" A good traveller has no fixed plans,
and is not intent on arriving "
Loved the meditation. As I do more and more of these sessions I’m starting to actually be ‘in’ the sacred grove rather than looking ‘into’ the sacred grove, if that makes sense? When I used to do them it was if I was the 3rd person seeing myself in the grove, but now I’m looking through my own eyes.
Maybe it’s because I’m becoming attuned to opening up or it might be that my wife and I have been doing yoga for the past 3 weeks, but whatever it is, it’s great 🙂
That’s great to hear Stuart!
I am happy to hear you to say that meditating cyclically is a healthy alternative to regular, obligatory meditation. My life definitely goes in waves and sometimes meditation is a great way to focus and at other times it feels as if I have to do rather than would like to do it.
I am pleased to hear you say that irregular meditation is just as helpful and useful as disciplined, regular mediation.
Hi Rowena, good to hear! I might expand on what I said in this talk, because it all depends upon how you define meditation. Brigitara’s comment below is helpful in thus regard I think. Blessings!
Thank you for that. It reminded me of the Chapel of Penitence of the Inner Abbey – in a book by Gareth Knight Janet
Aha! I must look out for that. Which bit exactly reminded you of it?
Lovely meditation; Thanks, Philip. 🙂 During my 20’s-30’s, I meditated daily/ consistently 2 x a day (with a couple of specific Teachers/paths), At those times it was Very helpful and was perfect for those periods in my life. It created a strong Spiritual base for self discipline, self awareness, clarity of mind, open-heartedness, development of spiritual skills/abilities, focus, etc. Later I began to vary them, depending on the day’s (or week’s) life events, and I currently do different meditations/practices.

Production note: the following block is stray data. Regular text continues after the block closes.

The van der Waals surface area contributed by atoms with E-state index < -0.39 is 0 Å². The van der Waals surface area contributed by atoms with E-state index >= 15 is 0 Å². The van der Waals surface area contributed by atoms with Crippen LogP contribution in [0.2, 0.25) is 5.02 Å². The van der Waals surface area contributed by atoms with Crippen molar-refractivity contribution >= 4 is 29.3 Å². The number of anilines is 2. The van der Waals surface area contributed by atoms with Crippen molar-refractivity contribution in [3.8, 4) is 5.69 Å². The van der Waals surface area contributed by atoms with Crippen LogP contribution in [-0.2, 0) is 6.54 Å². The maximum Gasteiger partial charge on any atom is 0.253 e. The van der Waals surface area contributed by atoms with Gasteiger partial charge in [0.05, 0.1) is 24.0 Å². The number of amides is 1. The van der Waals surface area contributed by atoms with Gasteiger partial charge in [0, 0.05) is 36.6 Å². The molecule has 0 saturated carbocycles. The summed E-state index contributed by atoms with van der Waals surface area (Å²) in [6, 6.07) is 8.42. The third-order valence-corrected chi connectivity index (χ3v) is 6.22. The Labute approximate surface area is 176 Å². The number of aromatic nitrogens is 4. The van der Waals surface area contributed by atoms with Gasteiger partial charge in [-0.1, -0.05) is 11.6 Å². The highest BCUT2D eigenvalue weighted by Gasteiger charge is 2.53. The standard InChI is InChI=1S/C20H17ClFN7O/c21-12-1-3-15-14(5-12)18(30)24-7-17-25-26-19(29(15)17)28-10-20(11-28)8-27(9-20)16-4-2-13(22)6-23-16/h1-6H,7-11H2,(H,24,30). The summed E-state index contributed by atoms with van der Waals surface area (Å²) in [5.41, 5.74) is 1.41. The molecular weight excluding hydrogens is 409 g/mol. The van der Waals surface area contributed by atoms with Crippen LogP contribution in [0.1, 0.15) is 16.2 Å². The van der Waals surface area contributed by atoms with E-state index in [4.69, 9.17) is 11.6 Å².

I focus on creating a balance in life, and find I that I may need to “go with the Flow,” concerning my meditations, depending on what I need at that time, in order to have that balance I may do hours of meditations daily during workshops, and then do simple short ones at other times, especially on busy work days. I visit the mountains to commune with nature, which can become my meditation for that day. I have a variety of ways to meditate now, & intuitively choose those that work best at specific times.
I generally do the OBOD “Light Body Exercise” daily, & do simple Blessings & prayers for the 4 directions, Faery & Deva Realms & Gaia. I don’t make a strict schedule of times for those, but try to do them in the AM. At times, I may also do a long guided meditation with my own recorded CDs, or those others have created (including OBOD ones), or I may do an online group meditation or a silent one, that I create myself. I find that I need to be flexible & follow my intuition.
Bright Blessings on your Journey towards Alban Eiler. /|\
That’s really interesting Brigitara, and your account is a good example of how we evolve in our practice over time. Presenting an approach like that right at the beginning of a path it may seem to some people that its too complicated or varied, but of course if you’ve been immersed in this work, as I know you have, for years, then it just flows naturally. It’s like an artist who has a whole range of media to work with. It’s one thing – ‘doing art’ (in our analogy spiritual practice/meditation) but thanks to years of training, curiosity and exploration, doing that one thing may involve many different practices/acts: oils, watercolour, crayon, collage, sculpture etc… and the artist varies her palette or media depending upon her mood/intuition etc. Likewise with spiritual practice and meditation. Thank you for helping me articulate that! 🙂
Thank You Philip. 🙂 /|\
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